miércoles, 5 de septiembre de 2012

16: O'Malley en horario de máxima audiencia



POLITICO habló con el Gobernador Martin O'Malley, de Maryland, en el backstage después de su discurso. Describió lo que se siente al pronunciar por primera vez un discurso en el prime-time de una convención nacional, y esquivó la inevitable pregunta sobre sus planes para 2016: "¡Dame un respiro!"

O'Malley, probablemente el demócrata que hasta ahora más abiertamente se está posicionando para dar el salto a las presidenciales dentro de cuatro años, habló entre las 9:55 y las 10:05, un horario privilegiado por el que muchos matarían. Fue su primera aparición ante una gran audiencia nacional para la que sigue siendo un desconocido.

Pero no ha recibido buenas críticas en The Baltimore Sun, el periódico más importante de su estado, que cree que desaprovechó la ocasión actuando más como un cheerleader que como un auténtico líder.
It was too big and felt far too artificial and gimmicky for the intimacy of TV.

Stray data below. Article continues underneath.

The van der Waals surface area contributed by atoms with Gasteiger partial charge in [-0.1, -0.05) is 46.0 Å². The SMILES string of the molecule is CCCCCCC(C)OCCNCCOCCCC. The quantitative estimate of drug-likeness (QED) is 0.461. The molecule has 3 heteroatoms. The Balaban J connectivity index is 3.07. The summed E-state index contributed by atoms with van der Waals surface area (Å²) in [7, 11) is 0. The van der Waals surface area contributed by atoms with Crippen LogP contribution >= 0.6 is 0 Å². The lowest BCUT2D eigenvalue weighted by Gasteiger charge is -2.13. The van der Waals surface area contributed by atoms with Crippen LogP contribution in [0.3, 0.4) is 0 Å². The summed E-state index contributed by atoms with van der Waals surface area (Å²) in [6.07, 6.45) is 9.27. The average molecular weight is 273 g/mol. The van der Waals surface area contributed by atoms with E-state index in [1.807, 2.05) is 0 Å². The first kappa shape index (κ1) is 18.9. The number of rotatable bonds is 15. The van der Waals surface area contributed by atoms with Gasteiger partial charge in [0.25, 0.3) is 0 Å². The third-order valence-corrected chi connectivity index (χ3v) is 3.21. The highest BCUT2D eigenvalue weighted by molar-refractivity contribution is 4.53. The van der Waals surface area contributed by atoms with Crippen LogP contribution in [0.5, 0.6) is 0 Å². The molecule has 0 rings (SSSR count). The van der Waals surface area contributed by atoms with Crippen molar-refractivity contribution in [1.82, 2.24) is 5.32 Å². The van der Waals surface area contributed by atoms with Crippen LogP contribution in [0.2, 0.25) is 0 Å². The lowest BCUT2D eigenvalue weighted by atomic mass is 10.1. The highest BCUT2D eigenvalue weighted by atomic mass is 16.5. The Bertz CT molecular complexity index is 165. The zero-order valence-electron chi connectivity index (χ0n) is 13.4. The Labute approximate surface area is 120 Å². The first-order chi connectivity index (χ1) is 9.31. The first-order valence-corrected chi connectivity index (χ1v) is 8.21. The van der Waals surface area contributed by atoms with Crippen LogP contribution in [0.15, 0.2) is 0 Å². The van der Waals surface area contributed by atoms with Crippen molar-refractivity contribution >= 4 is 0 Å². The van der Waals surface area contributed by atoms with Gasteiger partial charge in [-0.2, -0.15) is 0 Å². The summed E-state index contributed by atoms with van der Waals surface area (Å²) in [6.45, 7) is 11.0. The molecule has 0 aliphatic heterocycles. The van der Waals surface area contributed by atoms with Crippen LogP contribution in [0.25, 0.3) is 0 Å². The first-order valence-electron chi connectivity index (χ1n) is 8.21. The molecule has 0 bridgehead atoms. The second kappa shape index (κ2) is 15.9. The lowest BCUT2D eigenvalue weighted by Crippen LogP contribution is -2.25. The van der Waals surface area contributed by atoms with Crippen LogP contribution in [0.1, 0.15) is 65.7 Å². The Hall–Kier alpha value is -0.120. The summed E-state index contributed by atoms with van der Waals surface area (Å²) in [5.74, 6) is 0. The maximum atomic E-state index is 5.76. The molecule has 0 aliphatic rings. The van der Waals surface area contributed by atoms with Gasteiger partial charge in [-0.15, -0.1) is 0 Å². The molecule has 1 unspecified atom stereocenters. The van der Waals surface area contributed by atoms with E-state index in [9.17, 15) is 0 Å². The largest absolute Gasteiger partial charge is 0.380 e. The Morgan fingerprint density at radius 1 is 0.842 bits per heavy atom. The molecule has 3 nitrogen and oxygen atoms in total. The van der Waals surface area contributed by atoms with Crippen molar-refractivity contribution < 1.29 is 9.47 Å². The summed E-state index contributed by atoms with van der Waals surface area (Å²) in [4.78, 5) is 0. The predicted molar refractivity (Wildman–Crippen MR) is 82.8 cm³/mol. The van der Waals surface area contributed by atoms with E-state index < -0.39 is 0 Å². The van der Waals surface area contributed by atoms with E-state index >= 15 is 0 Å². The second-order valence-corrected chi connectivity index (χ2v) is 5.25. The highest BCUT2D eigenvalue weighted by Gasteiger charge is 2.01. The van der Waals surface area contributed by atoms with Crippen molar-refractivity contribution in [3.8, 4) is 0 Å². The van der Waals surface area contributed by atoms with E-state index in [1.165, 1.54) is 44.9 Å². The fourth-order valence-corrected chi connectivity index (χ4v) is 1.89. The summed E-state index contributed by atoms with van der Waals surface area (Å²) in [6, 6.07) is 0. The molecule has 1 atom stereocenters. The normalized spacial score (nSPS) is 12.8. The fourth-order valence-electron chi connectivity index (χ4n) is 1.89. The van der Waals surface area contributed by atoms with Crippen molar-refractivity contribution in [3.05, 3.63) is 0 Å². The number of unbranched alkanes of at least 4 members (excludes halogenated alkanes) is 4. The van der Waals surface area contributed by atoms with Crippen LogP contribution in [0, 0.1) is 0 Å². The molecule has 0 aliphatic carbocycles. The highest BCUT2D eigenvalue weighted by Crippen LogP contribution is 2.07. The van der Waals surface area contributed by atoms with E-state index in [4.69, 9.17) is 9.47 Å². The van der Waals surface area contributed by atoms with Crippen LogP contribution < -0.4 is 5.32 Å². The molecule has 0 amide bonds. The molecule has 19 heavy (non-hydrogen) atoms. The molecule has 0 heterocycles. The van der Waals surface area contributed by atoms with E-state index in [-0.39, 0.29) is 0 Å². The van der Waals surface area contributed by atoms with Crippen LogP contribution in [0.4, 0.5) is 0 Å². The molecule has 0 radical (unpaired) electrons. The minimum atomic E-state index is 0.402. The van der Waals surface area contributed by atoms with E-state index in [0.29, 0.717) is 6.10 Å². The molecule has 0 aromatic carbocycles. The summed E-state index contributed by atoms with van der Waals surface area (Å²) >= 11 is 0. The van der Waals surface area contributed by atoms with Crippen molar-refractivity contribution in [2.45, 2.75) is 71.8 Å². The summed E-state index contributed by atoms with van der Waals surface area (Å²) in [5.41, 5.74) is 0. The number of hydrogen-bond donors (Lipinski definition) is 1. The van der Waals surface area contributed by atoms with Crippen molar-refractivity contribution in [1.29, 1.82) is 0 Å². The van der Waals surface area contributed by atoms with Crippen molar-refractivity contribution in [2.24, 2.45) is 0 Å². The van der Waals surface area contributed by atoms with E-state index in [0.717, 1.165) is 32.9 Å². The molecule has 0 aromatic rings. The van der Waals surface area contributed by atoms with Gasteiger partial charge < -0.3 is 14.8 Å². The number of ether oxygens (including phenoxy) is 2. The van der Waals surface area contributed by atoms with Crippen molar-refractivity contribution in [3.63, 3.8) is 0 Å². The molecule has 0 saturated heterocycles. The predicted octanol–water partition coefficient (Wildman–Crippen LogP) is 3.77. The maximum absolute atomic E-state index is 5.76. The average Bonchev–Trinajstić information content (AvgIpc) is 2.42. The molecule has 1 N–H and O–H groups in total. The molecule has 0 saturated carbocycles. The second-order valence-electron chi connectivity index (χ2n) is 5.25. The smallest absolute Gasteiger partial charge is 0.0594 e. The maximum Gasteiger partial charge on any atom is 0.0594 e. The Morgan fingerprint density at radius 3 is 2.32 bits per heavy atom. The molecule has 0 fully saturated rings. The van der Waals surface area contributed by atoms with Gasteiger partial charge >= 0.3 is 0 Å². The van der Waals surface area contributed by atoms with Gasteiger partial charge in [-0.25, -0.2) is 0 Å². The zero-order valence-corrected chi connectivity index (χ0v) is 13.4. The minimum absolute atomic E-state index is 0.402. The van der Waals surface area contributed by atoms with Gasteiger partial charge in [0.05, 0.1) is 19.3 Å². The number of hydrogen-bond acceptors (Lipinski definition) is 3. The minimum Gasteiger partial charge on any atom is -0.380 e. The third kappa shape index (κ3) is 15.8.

By too big, I mean, in the gestures and expressions and movements of O'Malley. At times he almost seemed to mugging -- like a bad actor over-gesturing to make sure the people in the last row of the balcony could see his eyebrows move.

Only on TV, the camera is right in your face, and when you forget that and over-emote, you look either phony or silly no matter how real or substantial your words might be.
Only in O'Malley's case, the words were not very good either. The biggest mistake was trying to engage the audience in a call and answer chant/cheer: "President Obama is moving America forward, not back." Making it seem hokier was the fact that some in the audience had signs that read either "moving forward" or "not back" that they held up as he led them in the refrain.

Those potions of the speech felt staged, artificial and more like something suited to a high school rally than the stage of a national convention where several powerful and moving speeches had already been sounded Tuesday. Worst of all, it made O'Malley seem more like a cheerleader than the leader of the Democratic governors and a top contender for president in 2016. O'Malley has substance and smarts and all the tools to be great on TV, but that isn't what came through on the tube Tuesday night.